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Secrets of a gay Jehovah’s Witness: how I escaped the religion and rebuilt my life

Secrets of a gay Jehovah’s Witness: how I escaped the religion and rebuilt my life

When gay Jehovah's Witness Josh decided to embrace his sexuality, he was no longer allowed to speak to his religious family and friends

My upbringing was entrenched in religion, and distant, internalized questions about my sexuality: never the perfect combination.

I wish my experience of growing up gay as a Jehovah’s Witness in the East Midlands area of the UK was a more positive one. But my story is what it is, and it’s one I want to share, in case anyone else is going through something similar.

When I was 17, I had my first experience with a guy. Life was never the same again. I immediately confessed all to my parents and my religious community; I was then made to sit in front of three elders from the congregation and tell them everything I had ever done. It didn’t go so well.

I was told the only way I could go on was to become a ‘non-practicing homosexual’. Meanwhile, my mother gave me books to try and turn me straight and whenever I told her I was struggling she’d say I wasn’t trying hard enough.

My father asked me whether I had ever fantasized about having sex with my younger brother and sister. He thought that because I was gay, I was also a pedophile. He made me keep my toothbrush separate from other people’s in the house because he thought they might catch HIV.

My father was never physically violent but often was found in a rage. He once broke a door and a TV, and he was always shouting – we always lived in fear that he’d do more. My mother had to stay with my father because our religion said that the only reason for divorce was adultery.

School offered some respite from my upbringing, and I was one of the most academic and highest achievers in my year. But I left at 16 because, as a Jehovah’s Witness, you’re encouraged not to pursue higher education, such as A Levels and university.


Feeling trapped, I decided to move to France when I was 19 to escape my situation. I lived for three years with a French family who were also Jehovah’s Witnesses. I was sent on a mission to preach to English-speaking people, but I always had a deep underlying urge to explore my gay side.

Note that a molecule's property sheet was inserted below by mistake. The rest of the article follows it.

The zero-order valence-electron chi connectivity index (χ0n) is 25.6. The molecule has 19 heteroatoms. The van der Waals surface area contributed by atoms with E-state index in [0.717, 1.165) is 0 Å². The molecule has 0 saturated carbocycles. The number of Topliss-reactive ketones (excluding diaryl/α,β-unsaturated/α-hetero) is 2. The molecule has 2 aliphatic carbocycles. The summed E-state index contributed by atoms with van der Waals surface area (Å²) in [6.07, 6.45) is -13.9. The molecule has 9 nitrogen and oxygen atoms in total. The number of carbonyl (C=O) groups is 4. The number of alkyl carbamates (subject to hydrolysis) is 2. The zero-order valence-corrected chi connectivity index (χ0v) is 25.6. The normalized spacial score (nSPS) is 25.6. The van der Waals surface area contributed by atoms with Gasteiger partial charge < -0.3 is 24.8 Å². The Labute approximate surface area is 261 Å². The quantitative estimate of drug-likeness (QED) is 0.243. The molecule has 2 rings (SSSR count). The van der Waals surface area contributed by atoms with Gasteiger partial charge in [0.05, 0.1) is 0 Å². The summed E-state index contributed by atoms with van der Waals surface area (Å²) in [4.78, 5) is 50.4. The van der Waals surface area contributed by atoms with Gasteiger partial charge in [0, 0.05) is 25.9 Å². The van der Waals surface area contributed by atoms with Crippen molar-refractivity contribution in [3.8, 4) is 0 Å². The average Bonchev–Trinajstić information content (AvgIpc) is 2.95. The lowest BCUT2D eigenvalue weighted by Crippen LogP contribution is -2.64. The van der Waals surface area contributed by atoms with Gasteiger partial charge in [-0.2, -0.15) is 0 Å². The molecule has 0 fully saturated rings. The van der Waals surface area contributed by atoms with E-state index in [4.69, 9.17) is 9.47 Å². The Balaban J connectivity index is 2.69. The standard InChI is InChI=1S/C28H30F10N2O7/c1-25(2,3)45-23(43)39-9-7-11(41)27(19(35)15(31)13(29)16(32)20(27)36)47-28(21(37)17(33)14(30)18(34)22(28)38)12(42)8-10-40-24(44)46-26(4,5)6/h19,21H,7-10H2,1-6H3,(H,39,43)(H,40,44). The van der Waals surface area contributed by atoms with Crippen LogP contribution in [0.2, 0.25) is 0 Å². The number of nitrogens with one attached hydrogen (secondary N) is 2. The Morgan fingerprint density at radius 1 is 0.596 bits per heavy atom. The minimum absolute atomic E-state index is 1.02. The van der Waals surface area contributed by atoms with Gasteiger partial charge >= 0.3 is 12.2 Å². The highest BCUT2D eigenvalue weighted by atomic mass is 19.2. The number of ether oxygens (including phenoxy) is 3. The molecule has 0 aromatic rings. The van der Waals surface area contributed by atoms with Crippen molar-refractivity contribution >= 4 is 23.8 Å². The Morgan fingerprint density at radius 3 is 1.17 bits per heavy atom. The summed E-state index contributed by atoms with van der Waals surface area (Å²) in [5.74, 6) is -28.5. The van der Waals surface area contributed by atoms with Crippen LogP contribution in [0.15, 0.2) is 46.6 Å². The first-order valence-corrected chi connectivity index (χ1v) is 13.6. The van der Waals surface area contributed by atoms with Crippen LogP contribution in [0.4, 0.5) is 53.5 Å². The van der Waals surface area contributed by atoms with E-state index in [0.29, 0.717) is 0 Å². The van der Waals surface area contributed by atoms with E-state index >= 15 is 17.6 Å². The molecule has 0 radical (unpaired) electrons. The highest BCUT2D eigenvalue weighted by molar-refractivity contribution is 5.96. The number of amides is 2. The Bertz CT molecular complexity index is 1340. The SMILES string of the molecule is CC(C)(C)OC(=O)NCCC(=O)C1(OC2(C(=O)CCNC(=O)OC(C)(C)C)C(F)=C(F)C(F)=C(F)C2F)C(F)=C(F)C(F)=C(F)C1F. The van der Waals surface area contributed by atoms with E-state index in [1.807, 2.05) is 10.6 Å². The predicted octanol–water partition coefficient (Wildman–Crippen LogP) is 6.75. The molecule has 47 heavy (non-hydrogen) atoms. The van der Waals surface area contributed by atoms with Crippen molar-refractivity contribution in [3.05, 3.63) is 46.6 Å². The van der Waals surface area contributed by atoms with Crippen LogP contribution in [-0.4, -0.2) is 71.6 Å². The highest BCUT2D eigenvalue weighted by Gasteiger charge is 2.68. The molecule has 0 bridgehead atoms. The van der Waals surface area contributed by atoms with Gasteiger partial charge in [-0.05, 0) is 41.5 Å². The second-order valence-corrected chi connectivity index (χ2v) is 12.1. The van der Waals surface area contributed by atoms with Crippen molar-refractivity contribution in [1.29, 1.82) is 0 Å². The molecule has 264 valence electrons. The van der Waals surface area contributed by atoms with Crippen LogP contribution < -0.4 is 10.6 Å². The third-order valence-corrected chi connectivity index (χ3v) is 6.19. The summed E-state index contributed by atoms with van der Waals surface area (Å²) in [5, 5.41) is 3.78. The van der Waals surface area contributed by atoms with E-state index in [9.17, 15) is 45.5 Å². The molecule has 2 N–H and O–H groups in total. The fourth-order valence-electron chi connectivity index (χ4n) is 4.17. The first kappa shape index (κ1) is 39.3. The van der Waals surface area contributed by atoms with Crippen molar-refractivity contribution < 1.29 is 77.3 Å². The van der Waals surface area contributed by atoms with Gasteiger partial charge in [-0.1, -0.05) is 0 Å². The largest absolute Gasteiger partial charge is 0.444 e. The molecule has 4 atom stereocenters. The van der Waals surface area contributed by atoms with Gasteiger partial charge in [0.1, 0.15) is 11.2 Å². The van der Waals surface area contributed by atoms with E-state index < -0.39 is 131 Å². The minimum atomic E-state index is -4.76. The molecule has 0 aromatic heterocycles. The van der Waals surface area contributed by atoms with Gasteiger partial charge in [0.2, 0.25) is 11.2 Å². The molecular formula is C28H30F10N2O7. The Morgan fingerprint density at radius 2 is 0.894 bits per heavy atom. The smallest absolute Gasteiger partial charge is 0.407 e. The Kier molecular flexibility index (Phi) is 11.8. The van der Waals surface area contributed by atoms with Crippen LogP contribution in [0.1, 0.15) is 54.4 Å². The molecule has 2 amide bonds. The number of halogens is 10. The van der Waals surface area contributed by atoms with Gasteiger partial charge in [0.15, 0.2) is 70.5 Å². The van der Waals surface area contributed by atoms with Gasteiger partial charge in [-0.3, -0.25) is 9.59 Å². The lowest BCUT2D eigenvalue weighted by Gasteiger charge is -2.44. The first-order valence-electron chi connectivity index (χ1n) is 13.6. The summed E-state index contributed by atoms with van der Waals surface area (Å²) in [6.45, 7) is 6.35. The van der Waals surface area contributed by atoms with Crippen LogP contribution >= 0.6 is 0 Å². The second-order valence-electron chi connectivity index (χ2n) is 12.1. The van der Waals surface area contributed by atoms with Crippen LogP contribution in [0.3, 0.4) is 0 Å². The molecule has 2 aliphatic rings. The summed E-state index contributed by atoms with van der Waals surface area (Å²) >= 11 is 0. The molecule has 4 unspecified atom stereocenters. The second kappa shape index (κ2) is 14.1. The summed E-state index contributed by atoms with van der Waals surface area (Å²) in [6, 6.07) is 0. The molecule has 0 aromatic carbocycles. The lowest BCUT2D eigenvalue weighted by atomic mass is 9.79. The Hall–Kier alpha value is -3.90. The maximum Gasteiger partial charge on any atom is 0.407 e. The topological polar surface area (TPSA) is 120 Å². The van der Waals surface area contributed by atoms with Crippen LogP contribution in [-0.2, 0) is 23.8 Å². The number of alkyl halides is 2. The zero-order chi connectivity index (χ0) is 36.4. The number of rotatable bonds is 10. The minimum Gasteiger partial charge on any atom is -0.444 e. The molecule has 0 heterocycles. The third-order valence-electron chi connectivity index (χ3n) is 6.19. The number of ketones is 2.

I came back to England when I was 23. I started therapy with a kind, understanding counselor. She completely understood my religious upbringing but helped me to make my own decisions and realize what it would mean to live for myself.

At this time I started experimenting in secret with guys. I found my first boyfriend and he and his family showed me what it was like to be truly accepted. At this point I was living a double life. I was always looking over my shoulder in the supermarket to see whether my parents might see me with my boyfriend. I was always on edge and this brought much stress to our relationship.

In November 2014 I decided to tell my parents that I could no longer be a non-practicing homosexual. This means one thing in the religious organization – ‘disfellowshipping’. This means my family, friends and contacts that are Jehovah’s Witnesses can no longer speak to me.

From the day this happened I haven’t received so much as a text message from my parents. Some people ask why I haven’t tried to contact them, but I feel as it was their decision to distance themselves from me, I don’t feel inclined to be the person to approach them.

In 2015 my father drove past me in the street and totally ignored my existence – his own son. This is when I decided to move to London to get away from the town where I grew up. I wanted to start a new life, so my boyfriend and I decided to move together.

However, later that year, we split up. He and his family had been very supportive but I realized I lacked the strength to hold down a relationship. The day I broke up with him I remember walking the streets of London crying, not knowing who to call for help. I reached rock bottom – but I rebuilt myself from there.


In the months that followed I rebuilt my life and made an amazing new friend: a gay guy called Manuel from Germany [above, left], with whom I moved into a flat-share in East London. He became like a brother to me, and has helped me turn my life around. He’s been there for me through the hardest of times. As well as running Regency Creative – an east London web and branding agency – Manuel and I recently formed the LGBTI networking venture KRUSH.

The LGBTI community is now my support network, and KRUSH is my way of saying thank you. KRUSH has been formed to encourage people in the community to leave the apps for an evening and come network face-to-face. After all, there’s no harm in meeting people in traditional ways.

We have our first event on 12 May at the Boudoir of Bar Soho in London, and invite all members of the city’s LGBTI community to come along to meet great, like-minded people. This is only the beginning: we have big plans for the network, and hope to see it expand exponentially.

For more information about Josh, Manuel and KRUSH, visit the official website by clicking here.